I've always liked Nancy Olson, so as much as I also like Janet Leigh, I'm glad the budget was such that the production couldn't afford Leigh! Olson is perfect as spunky Katie and has a nice chemistry with Rogers. According to Rode's book, she remembers Rogers as a "dear human being." (And if it's not clear by now, Rode's Curtiz bio is "must" reading! He's also got a neat photo of Olson and husband Alan Jay Lerner and their daughter on the set with Curtiz.)

The film is quite enjoyable, with great support from actors like Louis Jean Heydt (a favorite of this blog), Anthony Caruso, Wallace Ford, Clem Bevans, James Griffith, and Slim Pickens. Joan Weldon has a tiny role as a saloon girl, the very same year she starred in the sci-fi classic THEM! (1954). Also seen in a small role is future TV talk show host Merv Griffin.

This 87-minute movie was shot by Robert Burks in WarnerColor. WarnerColor doesn't always hold up well but happily this is a good-looking DVD.

There are no extras.

Thanks to the Warner Archive for providing a review copy of this DVD. Warner Archive releases are MOD (manufactured on demand) and may be ordered from the Warner Archive Collection Store at Amazon or from any online retailers where DVDs and Blu-rays are sold.

New Westerns Column at Classic Movie Hub

My second Western Roundup column has now been posted at Classic Movie Hub.

This month I'm focusing on a trio of favorite John Wayne Westerns which were not directed by Ford or Hawks. The movies discussed are TALL IN THE SADDLE (1944), ANGEL AND THE BADMAN (1947), and HONDO (1953).

I'd like to invite all my readers to click over to Classic Movie Hub and check it out! I hope everyone will enjoy it -- and most importantly, watch these wonderful movies.

Previously: June 2018 Western Roundup Column.

Monday, July 23, 2018

Bob Fosse Retrospective Opens Saturday at UCLA

The UCLA Film & Television Archive will pay tribute to choreographer and director Bob Fosse with Fosse, Fosse, Fosse! A Retrospective, opening on Saturday, July 28th.

A dozen films featuring Fosse's work, both onscreen and off, will be shown between opening night and the final screening on August 26th.

I'm hoping to attend the opening night screening of ALL THAT JAZZ (1979), which I've never seen. It will be shown in a digital print.

I'm very excited about the prospect of seeing Doris Day and John Raitt in THE PAJAMA GAME (1957) on August 18th. I was lucky enough to see that on a big screen a couple of times as a teenager, at the Los Angeles County Museum of Art and the FilmEx festival, and I'm thrilled at the opportunity to see it again in a theater for the first time in so long. I love the movie and its musical score!

THE PAJAMA GAME will be shown with a film I've never seen, DAMN YANKEES (1958), starring Gwen Verdon and the late Tab Hunter. Both films will be shown in 35mm.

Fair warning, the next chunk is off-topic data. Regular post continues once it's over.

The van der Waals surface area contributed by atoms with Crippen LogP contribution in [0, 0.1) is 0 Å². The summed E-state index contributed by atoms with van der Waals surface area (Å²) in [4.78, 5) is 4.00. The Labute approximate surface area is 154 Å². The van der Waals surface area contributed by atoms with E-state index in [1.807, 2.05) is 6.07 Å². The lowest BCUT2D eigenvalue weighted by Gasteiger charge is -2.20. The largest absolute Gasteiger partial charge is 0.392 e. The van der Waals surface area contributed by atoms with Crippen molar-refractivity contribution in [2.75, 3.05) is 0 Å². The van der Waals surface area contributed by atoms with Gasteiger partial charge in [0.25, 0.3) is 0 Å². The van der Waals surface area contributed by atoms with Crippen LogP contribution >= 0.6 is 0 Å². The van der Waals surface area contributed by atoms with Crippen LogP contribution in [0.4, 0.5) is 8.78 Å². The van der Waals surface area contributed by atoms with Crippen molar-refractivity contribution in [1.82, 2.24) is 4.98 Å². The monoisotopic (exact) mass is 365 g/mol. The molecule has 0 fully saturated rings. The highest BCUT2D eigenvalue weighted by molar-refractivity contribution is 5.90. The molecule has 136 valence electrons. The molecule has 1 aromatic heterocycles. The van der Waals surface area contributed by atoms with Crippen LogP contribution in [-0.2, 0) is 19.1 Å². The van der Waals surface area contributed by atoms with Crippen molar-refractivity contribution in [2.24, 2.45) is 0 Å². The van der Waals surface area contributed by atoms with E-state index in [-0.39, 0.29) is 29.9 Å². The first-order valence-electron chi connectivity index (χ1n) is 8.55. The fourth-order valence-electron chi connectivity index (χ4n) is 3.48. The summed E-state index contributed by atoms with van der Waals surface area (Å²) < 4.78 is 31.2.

August 25th is another special day on the calendar, starting with an afternoon screening of WHITE CHRISTMAS (1954), for which Fosse did uncredited choreography.

I saw WHITE CHRISTMAS in a theater at Thanksgiving in 2013, but as one could probably tell from my review at the time, I don't think it's a movie I could ever see too often. Another nice plus is that while last time I saw it in a digital print, UCLA will be screening it in 35mm.

After a dinner break, it will be time for a double bill of KISS ME KATE (1953) and MY SISTER EILEEN (1955). The films will be introduced by dance historian Debra Levine, who hosted UCLA's marvelous tribute to George Chakiris in 2013.

I've seen KISS ME KATE theatrically multiple times, including twice in 3D, but again it's been a very long time since my last chance to see it on a big screen, and I've never seen MY SISTER EILEEN in a theater. Fosse is pictured here dancing with Janet Leigh in MY SISTER EILEEN; the film also features a fantastic dance with Fosse and KISS ME KATE's Tommy Rall.

KISS ME KATE (seen below) will be shown in a 35mm print from the British Film Institute, with MY SISTER EILEEN shown in DCP format.

Incidentally, MY SISTER EILEEN was just released on a limited edition Blu-ray by Twilight Time. Twilight Time always does great work so musical fans should be sure to consider picking it up. My copy has already arrived!

I've highlighted the series films here which are of interest to me; please visit the UCLA website for the complete schedule. Musical fans have some wonderful opportunities at UCLA in August!

July 28th Update: Here is a report on opening night, including a review of ALL THAT JAZZ (1979).

August 19th Update: Here are reviews of THE PAJAMA GAME (1957) and DAMN YANKEES (1958).

August 26th Update: Here's a review of KISS ME KATE (1953) which also includes information on the screenings of WHITE CHRISTMAS (1954) and MY SISTER EILEEN (1955).